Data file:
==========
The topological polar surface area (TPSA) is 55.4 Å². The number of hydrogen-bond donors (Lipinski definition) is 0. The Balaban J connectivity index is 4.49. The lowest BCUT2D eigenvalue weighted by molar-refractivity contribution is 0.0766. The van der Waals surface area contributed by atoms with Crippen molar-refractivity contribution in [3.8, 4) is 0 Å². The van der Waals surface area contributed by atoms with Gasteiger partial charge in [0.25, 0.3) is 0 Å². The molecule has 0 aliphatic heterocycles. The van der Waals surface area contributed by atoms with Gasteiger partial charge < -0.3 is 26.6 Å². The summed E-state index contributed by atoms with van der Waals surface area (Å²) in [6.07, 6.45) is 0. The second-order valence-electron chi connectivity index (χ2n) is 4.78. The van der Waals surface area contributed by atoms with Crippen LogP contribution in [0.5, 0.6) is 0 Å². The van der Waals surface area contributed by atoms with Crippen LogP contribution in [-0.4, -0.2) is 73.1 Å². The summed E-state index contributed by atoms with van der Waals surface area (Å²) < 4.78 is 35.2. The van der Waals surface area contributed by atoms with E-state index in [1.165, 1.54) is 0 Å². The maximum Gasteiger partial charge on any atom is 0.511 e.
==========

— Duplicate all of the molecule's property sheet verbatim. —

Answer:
The topological polar surface area (TPSA) is 55.4 Å². The number of hydrogen-bond donors (Lipinski definition) is 0. The Balaban J connectivity index is 4.49. The lowest BCUT2D eigenvalue weighted by molar-refractivity contribution is 0.0766. The van der Waals surface area contributed by atoms with Crippen molar-refractivity contribution in [3.8, 4) is 0 Å². The van der Waals surface area contributed by atoms with Gasteiger partial charge in [0.25, 0.3) is 0 Å². The molecule has 0 aliphatic heterocycles. The van der Waals surface area contributed by atoms with Gasteiger partial charge < -0.3 is 26.6 Å². The summed E-state index contributed by atoms with van der Waals surface area (Å²) in [6.07, 6.45) is 0. The second-order valence-electron chi connectivity index (χ2n) is 4.78. The van der Waals surface area contributed by atoms with Crippen LogP contribution in [0.5, 0.6) is 0 Å². The van der Waals surface area contributed by atoms with Crippen LogP contribution in [-0.4, -0.2) is 73.1 Å². The summed E-state index contributed by atoms with van der Waals surface area (Å²) < 4.78 is 35.2. The van der Waals surface area contributed by atoms with E-state index in [1.165, 1.54) is 0 Å². The maximum Gasteiger partial charge on any atom is 0.511 e.